You know some of the history, you have read and seen our awesome outfits! (Don’t lie, you really one one of those blue corduroy jackets!) But, what REALLY is FFA?
Well, I know this is cheesy, but FFA is a family 🙂 A family that has members all over the nation, and it is comprised of four parts.
1. Awesome and Inspiring People
2. Agriculture Education
3. Career Development Events (Competitions)
4. Supervised Agriculture Experiences (SAE)
The FFA is unique, because students must be enrolled in Ag Ed to become members of FFA. Then, they take classroom instruction, opportunities in FFA, and SAE’s or work based learning, to cultivate students who are leaders and who are ready to go to college or continue with school. The agriculture education mission is : “Agricultural education prepares students for successful careers and a lifetime of informed choices in the global agriculture, food, fiber and natural resource systems.” (National FFA Organization)
So what are SAE’s or Supervised Agriculture Experiences? These are basically projects that students do at home in order to earn degrees. This involves keeping a record book of working, or taking records of animals. It could include having a part time job at a local supermarket, or working on your family’s farm. Many students keep track of volunteer work or even create a science experiment, and keep records of that. There are basically four different categories, that can overlap, and this is how students “Learn to do” (Which is a part of the FFA motto, stated in an earlier blog)
Own and operate an agricultural business (e.g. a lawn care service, a pay-to-fish operation, holiday poinsettia production and sales.)
Get a job or internship on a farm or ranch, at an agriculture-based business, or in a school or factory laboratory.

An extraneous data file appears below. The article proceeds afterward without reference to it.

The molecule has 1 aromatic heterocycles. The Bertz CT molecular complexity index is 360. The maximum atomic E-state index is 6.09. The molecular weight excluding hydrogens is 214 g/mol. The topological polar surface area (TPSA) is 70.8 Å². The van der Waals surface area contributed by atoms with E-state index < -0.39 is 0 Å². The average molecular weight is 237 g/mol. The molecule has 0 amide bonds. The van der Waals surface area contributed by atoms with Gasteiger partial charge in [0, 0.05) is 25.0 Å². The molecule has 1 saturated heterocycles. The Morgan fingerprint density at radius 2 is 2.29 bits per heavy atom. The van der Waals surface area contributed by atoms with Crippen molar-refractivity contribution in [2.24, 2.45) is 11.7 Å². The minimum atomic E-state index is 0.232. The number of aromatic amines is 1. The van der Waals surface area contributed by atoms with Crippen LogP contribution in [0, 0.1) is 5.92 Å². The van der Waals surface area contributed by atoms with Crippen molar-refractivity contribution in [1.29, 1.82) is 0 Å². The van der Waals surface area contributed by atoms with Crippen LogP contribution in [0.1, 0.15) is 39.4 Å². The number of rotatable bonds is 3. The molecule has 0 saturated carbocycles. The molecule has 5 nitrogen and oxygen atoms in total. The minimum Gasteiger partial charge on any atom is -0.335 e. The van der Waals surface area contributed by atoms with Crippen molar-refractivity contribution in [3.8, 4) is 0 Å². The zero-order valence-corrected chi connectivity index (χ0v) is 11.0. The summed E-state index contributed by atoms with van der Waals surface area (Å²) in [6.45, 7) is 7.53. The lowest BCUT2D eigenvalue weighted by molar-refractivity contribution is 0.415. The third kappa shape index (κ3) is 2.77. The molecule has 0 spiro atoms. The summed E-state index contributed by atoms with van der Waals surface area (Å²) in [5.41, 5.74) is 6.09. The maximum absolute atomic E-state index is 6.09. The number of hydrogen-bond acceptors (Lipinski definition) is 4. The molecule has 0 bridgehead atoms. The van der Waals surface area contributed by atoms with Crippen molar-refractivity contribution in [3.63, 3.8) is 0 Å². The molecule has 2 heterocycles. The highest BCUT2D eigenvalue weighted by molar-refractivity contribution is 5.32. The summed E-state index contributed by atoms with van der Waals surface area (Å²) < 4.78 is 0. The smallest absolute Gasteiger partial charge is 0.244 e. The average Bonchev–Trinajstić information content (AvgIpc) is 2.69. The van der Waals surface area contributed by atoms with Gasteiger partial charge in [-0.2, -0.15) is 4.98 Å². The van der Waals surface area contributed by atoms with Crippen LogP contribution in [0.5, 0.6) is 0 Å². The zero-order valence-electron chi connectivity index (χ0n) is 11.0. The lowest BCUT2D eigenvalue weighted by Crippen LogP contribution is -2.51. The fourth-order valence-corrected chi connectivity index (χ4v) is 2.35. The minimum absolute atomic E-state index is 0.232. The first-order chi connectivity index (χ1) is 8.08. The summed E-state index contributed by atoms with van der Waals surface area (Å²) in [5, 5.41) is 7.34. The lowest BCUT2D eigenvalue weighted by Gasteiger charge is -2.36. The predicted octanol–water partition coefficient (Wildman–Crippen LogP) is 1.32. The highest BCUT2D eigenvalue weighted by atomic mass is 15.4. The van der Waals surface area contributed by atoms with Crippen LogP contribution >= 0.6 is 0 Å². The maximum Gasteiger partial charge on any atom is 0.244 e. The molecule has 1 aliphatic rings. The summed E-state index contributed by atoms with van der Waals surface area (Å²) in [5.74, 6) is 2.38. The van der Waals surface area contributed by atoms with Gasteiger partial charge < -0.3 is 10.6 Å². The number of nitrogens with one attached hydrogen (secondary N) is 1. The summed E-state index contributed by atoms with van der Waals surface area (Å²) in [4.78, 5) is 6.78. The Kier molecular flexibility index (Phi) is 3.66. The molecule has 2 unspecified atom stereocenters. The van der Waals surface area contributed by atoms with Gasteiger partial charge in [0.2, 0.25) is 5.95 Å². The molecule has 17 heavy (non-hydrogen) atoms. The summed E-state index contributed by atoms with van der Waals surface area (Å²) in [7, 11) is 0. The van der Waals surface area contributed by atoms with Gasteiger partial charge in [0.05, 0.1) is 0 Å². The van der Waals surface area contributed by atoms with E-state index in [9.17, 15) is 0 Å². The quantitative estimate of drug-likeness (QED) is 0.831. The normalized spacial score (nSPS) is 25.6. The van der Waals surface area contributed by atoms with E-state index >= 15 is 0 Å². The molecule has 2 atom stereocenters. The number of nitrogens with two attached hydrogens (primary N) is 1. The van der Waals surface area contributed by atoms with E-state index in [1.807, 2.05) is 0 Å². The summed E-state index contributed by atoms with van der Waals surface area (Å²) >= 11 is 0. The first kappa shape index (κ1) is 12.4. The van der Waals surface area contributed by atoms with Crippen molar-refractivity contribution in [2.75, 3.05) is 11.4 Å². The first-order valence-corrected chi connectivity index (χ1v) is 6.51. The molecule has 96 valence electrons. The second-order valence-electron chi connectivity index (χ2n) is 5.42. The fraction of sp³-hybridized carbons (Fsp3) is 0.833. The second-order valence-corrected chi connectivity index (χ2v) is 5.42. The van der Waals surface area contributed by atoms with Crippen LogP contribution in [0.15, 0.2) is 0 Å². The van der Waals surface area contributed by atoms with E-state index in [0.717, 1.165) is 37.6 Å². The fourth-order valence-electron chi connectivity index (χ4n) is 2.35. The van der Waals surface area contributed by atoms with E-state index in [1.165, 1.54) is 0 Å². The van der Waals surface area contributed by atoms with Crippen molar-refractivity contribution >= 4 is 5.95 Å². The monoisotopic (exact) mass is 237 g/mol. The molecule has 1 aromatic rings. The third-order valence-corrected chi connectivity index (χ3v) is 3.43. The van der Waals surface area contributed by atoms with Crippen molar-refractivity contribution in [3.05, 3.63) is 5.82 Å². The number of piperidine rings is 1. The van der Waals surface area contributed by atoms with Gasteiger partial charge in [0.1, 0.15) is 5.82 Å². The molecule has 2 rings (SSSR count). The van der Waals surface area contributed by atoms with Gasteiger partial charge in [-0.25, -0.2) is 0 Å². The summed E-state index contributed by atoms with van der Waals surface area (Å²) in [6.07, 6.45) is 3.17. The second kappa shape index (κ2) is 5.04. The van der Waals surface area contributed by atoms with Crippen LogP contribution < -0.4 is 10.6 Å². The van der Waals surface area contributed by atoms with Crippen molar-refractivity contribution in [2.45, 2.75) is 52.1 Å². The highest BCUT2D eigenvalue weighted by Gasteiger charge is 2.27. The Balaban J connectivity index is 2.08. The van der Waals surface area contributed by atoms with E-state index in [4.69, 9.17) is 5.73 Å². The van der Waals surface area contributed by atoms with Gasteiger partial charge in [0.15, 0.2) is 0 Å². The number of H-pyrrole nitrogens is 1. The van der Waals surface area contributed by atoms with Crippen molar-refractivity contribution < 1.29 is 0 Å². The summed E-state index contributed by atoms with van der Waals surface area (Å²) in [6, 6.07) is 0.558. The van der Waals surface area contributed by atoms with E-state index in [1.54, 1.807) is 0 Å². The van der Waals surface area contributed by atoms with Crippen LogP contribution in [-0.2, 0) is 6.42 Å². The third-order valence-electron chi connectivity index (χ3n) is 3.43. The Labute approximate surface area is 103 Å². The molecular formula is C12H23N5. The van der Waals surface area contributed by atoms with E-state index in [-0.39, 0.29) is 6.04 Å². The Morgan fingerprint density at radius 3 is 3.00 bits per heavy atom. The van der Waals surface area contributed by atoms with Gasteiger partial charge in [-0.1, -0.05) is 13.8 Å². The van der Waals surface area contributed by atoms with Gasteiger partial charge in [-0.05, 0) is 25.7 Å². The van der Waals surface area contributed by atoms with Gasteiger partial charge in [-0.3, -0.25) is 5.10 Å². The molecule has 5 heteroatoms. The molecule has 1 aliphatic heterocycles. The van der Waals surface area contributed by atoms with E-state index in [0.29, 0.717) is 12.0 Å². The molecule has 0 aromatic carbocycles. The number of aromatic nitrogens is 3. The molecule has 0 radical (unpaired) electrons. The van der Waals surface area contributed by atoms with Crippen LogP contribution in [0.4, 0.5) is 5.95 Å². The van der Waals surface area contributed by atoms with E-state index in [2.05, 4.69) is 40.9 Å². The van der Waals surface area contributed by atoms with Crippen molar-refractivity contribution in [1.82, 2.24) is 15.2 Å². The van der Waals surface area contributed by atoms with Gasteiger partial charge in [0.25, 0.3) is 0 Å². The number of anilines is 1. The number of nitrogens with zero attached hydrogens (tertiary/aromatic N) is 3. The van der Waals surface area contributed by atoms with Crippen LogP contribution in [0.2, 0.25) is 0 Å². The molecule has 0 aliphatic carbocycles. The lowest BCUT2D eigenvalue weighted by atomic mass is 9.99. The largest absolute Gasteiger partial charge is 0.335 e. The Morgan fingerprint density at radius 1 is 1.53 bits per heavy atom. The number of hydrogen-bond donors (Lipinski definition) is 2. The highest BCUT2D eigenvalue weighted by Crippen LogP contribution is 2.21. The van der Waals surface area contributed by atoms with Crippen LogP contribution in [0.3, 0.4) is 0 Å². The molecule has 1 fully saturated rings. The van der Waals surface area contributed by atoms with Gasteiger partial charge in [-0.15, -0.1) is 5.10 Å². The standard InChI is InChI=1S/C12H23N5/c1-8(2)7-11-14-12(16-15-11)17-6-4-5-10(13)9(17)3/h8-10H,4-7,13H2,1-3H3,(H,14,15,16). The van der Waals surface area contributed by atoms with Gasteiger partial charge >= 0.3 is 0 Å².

Research and Experimentation
Plan and conduct a scientific experiment. (e.g. Determine whether the phases of the moon affect plant growth, or test and determine the efficacy of different welding methods.)
Explore careers in agriculture by attending an agriculture career fair, or creating a report or documentary on the work of a veterinarian.
Students are also able to perform SAE’s outside of agriculture, as long as they meet the time and money invested requirements, and show active participation in the FFA.
SAE projects are extremely fulfilling for students because… WE get to choose! With the help of our advisor, we can chose what project to take one.
So why, are SAE’s worth the extra work? Well, I am a little bit biased, but YES! You learn a lot, you get experience and practice keeping records, and these projects definitely teach responsibility and accountability. These projects also look great on resume’s when applying for jobs, colleges, or scholarships, and you can earn FFA degrees.
These degrees are not like a bachelor in science, or a doctorate, etc, but are like different levels within the organization. In most programs in Pennsylvania, the degrees are the following: Oh, and these degrees come with pins that students can put on their awesome FFA Jackets!
1. DISCOVERY DEGREE: (If the FFA has a middle school program)
2. GREENHAND DEGREE: (Freshman or first year members)
3. CHAPTER DEGREE: (second year member)
4 LOCAL/COUNTY DEGREE: (in my home county, Lancaster, it is called the Red Rose Degree)
5. STATE DEGREE: (In PA it is called the KEYSTONE DEGREE, this is the highest degree the state can give)
6. AMERICAN DEGREE: (This is the highest degree available in the National FFA Organization, and is a really, really, really big deal! Only about 1/2 of 1% of students reach this level!)
Receiving a degree in the FFA takes many hours, and filing out papers,etc. But with the experiences gained and the friends made, I believe it is well worth it!
Have a lovely week!